Road crews worked to clear highways and searchers rescued missing deer hunters Sunday after the northern Plains' first major snowstorm of the season stranded hundreds of travelers and killed at least five people.
The storm moved into Canada after spreading wind-blown snow and low temperatures from the northern Rockies to the Great Lakes.
A stretch of Interstate 29 south of Drayton, N.D., remained closed, and a state highway near Eagle Butte, S.D., was still blocked by drifts.
Parts of Michigan's Keweenaw Peninsula on Lake Superior had up to four inches of snow. Gusts of snow made driving difficult and formed foot-deep drifts a day after Michigan basked in unseasonably warm temperatures in the 60s.
25 Inches in N. Dakota
The heaviest snow was in North Dakota, with 25 inches at Devils Lake. Bismarck got 18 inches, a record for any November storm but short of the 22-inch single-storm record set in March, 1966. Earlier, Red Lodge, Mont., got 21 inches.
November snowstorms are not unusual in North Dakota, "but this is a bit much," said National Weather Service meteorologist Rich Van Ess.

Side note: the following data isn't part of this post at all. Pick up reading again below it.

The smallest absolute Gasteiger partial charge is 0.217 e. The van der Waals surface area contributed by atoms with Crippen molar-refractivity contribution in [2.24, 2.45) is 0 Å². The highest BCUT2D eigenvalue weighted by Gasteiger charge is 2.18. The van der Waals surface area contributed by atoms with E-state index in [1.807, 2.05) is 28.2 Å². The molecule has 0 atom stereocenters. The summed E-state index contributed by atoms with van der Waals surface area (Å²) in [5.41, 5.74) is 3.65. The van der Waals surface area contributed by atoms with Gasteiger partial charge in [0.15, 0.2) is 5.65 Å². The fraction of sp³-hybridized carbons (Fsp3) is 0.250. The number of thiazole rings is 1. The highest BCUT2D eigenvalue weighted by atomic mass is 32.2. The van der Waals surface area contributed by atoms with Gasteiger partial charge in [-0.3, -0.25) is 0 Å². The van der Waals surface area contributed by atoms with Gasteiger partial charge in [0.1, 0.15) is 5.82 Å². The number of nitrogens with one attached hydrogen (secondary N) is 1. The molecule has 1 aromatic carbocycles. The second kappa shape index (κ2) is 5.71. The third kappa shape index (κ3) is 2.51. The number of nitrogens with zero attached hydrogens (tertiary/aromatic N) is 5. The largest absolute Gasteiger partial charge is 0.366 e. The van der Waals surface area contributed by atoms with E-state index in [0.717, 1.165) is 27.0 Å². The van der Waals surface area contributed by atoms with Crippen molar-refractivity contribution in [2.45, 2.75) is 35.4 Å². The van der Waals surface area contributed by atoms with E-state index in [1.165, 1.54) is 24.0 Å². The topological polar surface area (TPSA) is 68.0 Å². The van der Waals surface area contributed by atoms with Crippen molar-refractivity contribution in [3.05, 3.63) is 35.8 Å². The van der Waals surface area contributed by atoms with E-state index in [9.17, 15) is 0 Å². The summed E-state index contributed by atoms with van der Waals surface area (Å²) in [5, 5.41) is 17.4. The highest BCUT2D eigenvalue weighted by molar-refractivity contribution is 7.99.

Wind gusted to 65 m.p.h. at Grand Forks, N.D., and police in Minot reported snowdrifts up to five feet high.
A gust to 66 m.p.h. was recorded at Minneapolis-St. Paul, and trees and utility poles toppled, cutting power to more than 6,000 customers around the cities. About 1,500 remained without power late Sunday afternoon, Northern States Power Co. spokesman Sam Macalus said.
It was also the first weekend of deer hunting season in Minnesota and the Dakotas.
On Sunday, rescuers set out in search of four hunters reported missing during the storm in northeastern Minnesota and found them all, said Sgt. Tom Pearson of the St. Louis County sheriff's office. Five others were found earlier.
The last one found was a 15-year-old boy reported missing 15 miles north of Duluth, he said.
"Once he knew he was lost, he apparently gathered up some pine boughs and covered up and waited for the duration," Pearson said. The boy was uninjured.
Three hunters were rescued Saturday night and Sunday in northwest Minnesota, the Marshall County sheriff's office said.
Temperatures dropped to 14 degrees overnight in the Duluth area, with a wind chill of 25 to 35 degrees below zero.
Hundreds of people were stranded in cars on Interstates 94 and 29 in North Dakota, but most got rides to shelter, said Lyle Gallagher, director of state radio communications.
Two Minot deer hunters stranded for 38 hours in their vehicle 13 miles north of Towner were rescued.